Monday, February 12, 2018

The inconvenience of connecting harmful algae outbreaks (HABs) and Climate Change

Though Climate Change is moving quickly through New York and other regions, it’s still difficult for scientists to evaluate the precise consequences because changes in climate still take decades to play out. We know that our heavy rainfall events have increased 71% since 1958, for example, but we still don’t know the exact relationship between the recent outbreaks of harmless algae, harmful algae outbreaks (HABs), and Climate Change.

HABs are a danger to our drinking water, our pets, our shoreline properties, swimming beaches, and much more. [Check out Harmful Algal Blooms (HABs), by the New York State Department of Environmental Conservation)

We know that there has been a dramatic increase in HABs in our Finger Lakes region.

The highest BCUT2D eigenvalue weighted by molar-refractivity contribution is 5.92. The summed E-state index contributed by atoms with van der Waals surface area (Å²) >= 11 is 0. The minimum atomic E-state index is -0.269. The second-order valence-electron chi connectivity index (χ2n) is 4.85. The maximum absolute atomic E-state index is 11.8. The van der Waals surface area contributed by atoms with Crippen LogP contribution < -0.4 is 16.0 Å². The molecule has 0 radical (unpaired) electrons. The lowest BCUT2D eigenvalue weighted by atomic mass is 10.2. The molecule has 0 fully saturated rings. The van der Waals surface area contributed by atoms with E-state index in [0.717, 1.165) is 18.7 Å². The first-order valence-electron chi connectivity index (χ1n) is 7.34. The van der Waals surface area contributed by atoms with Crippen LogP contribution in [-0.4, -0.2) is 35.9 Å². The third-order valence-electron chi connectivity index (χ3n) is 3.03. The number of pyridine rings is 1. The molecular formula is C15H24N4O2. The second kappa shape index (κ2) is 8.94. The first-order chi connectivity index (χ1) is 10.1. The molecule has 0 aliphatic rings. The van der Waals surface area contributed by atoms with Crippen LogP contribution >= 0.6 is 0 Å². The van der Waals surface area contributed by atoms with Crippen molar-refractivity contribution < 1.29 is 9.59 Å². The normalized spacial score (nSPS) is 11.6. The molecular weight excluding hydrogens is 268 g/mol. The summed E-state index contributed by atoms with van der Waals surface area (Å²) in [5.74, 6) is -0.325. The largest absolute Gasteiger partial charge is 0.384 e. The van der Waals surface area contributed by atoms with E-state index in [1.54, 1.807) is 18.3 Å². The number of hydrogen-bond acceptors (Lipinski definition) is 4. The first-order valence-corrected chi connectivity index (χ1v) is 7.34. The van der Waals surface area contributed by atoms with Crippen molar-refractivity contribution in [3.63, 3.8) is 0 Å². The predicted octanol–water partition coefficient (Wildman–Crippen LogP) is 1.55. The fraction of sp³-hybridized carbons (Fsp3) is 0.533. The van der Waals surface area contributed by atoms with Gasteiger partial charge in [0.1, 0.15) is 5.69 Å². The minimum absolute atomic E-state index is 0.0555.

“Unseasonably warm days in early and mid September have fueled a surge in harmful algal blooms, or HABs, in New York’s Finger Lakes, firmly establishing 2017 as the region’s worst year on record. Last year, the often toxic green scum was reported on the surface of six of the 11 Finger Lakes — then the most ever. This year, its been spotted on all 11.” (Posted on September 20, 2017 Water Front)

We know there’s been an increase in algae blooms in the Great Lakes, especially in Lake Erie. Though most algae outbreaks aren’t harmful (although the 2014 HABs outbreak in Toledo, Ohio certainly was), NYS’s environmental agency points to phosphorus, nutrient enrichment, aquatic invasive species—and Climate Change as the culprits.